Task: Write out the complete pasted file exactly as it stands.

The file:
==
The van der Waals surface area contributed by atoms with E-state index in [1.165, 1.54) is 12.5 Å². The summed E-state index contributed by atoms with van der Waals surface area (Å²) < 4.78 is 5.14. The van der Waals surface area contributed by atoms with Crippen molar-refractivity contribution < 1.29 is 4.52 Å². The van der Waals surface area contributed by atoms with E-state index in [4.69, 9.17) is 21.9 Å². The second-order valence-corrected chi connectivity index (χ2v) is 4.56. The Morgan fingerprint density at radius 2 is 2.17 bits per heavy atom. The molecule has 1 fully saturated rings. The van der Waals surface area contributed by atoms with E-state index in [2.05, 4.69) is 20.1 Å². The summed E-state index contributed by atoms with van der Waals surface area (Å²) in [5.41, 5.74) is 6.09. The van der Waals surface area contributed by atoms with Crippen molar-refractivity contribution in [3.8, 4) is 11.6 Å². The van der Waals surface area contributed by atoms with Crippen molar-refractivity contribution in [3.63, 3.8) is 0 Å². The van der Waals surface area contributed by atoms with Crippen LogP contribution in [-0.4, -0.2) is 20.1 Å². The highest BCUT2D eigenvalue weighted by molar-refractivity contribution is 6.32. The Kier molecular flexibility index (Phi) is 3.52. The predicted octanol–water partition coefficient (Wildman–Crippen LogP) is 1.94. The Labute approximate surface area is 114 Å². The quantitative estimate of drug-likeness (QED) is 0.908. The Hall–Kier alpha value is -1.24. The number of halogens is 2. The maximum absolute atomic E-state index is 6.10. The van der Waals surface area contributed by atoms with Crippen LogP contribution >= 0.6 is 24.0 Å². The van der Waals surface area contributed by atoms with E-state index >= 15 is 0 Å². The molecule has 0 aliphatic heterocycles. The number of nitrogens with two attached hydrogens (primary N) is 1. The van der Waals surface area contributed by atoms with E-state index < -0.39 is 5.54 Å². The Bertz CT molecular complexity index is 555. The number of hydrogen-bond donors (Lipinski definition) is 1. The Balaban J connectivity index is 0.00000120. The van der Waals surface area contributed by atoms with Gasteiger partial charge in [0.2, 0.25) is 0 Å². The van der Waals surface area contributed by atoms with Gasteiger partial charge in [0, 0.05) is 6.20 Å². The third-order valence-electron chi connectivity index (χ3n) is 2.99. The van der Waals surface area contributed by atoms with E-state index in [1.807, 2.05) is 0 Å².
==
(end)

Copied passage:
The van der Waals surface area contributed by atoms with E-state index in [1.165, 1.54) is 12.5 Å². The summed E-state index contributed by atoms with van der Waals surface area (Å²) < 4.78 is 5.14. The van der Waals surface area contributed by atoms with Crippen molar-refractivity contribution < 1.29 is 4.52 Å². The van der Waals surface area contributed by atoms with E-state index in [4.69, 9.17) is 21.9 Å². The second-order valence-corrected chi connectivity index (χ2v) is 4.56. The Morgan fingerprint density at radius 2 is 2.17 bits per heavy atom. The molecule has 1 fully saturated rings. The van der Waals surface area contributed by atoms with E-state index in [2.05, 4.69) is 20.1 Å². The summed E-state index contributed by atoms with van der Waals surface area (Å²) in [5.41, 5.74) is 6.09. The van der Waals surface area contributed by atoms with Crippen molar-refractivity contribution in [3.8, 4) is 11.6 Å². The van der Waals surface area contributed by atoms with Crippen molar-refractivity contribution in [3.63, 3.8) is 0 Å². The van der Waals surface area contributed by atoms with Crippen LogP contribution in [-0.4, -0.2) is 20.1 Å². The highest BCUT2D eigenvalue weighted by molar-refractivity contribution is 6.32. The Kier molecular flexibility index (Phi) is 3.52. The predicted octanol–water partition coefficient (Wildman–Crippen LogP) is 1.94. The Labute approximate surface area is 114 Å². The quantitative estimate of drug-likeness (QED) is 0.908. The Hall–Kier alpha value is -1.24. The number of halogens is 2. The maximum absolute atomic E-state index is 6.10. The van der Waals surface area contributed by atoms with Crippen LogP contribution >= 0.6 is 24.0 Å². The van der Waals surface area contributed by atoms with E-state index >= 15 is 0 Å². The molecule has 0 aliphatic heterocycles. The number of nitrogens with two attached hydrogens (primary N) is 1. The van der Waals surface area contributed by atoms with E-state index < -0.39 is 5.54 Å². The Bertz CT molecular complexity index is 555. The number of hydrogen-bond donors (Lipinski definition) is 1. The Balaban J connectivity index is 0.00000120. The van der Waals surface area contributed by atoms with Gasteiger partial charge in [0.2, 0.25) is 0 Å². The van der Waals surface area contributed by atoms with Gasteiger partial charge in [0, 0.05) is 6.20 Å². The third-order valence-electron chi connectivity index (χ3n) is 2.99. The van der Waals surface area contributed by atoms with E-state index in [1.807, 2.05) is 0 Å².